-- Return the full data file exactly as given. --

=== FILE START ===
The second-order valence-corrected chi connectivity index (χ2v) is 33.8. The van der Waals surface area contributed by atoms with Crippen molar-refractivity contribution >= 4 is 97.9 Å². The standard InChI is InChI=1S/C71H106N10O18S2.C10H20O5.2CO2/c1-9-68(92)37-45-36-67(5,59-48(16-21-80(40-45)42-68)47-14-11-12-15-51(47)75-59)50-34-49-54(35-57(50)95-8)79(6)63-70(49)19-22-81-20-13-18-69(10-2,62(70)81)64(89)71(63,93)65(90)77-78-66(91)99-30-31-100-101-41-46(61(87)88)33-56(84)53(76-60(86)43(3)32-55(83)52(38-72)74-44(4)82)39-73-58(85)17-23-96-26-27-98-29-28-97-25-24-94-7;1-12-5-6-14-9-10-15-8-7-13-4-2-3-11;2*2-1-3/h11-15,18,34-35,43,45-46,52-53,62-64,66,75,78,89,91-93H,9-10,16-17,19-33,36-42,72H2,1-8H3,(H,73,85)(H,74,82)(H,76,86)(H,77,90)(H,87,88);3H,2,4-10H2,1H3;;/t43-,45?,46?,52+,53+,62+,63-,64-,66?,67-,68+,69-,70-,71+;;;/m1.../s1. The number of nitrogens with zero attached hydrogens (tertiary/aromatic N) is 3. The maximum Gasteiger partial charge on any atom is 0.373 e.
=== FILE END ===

The second-order valence-corrected chi connectivity index (χ2v) is 33.8. The van der Waals surface area contributed by atoms with Crippen molar-refractivity contribution >= 4 is 97.9 Å². The standard InChI is InChI=1S/C71H106N10O18S2.C10H20O5.2CO2/c1-9-68(92)37-45-36-67(5,59-48(16-21-80(40-45)42-68)47-14-11-12-15-51(47)75-59)50-34-49-54(35-57(50)95-8)79(6)63-70(49)19-22-81-20-13-18-69(10-2,62(70)81)64(89)71(63,93)65(90)77-78-66(91)99-30-31-100-101-41-46(61(87)88)33-56(84)53(76-60(86)43(3)32-55(83)52(38-72)74-44(4)82)39-73-58(85)17-23-96-26-27-98-29-28-97-25-24-94-7;1-12-5-6-14-9-10-15-8-7-13-4-2-3-11;2*2-1-3/h11-15,18,34-35,43,45-46,52-53,62-64,66,75,78,89,91-93H,9-10,16-17,19-33,36-42,72H2,1-8H3,(H,73,85)(H,74,82)(H,76,86)(H,77,90)(H,87,88);3H,2,4-10H2,1H3;;/t43-,45?,46?,52+,53+,62+,63-,64-,66?,67-,68+,69-,70-,71+;;;/m1.../s1. The number of nitrogens with zero attached hydrogens (tertiary/aromatic N) is 3. The maximum Gasteiger partial charge on any atom is 0.373 e.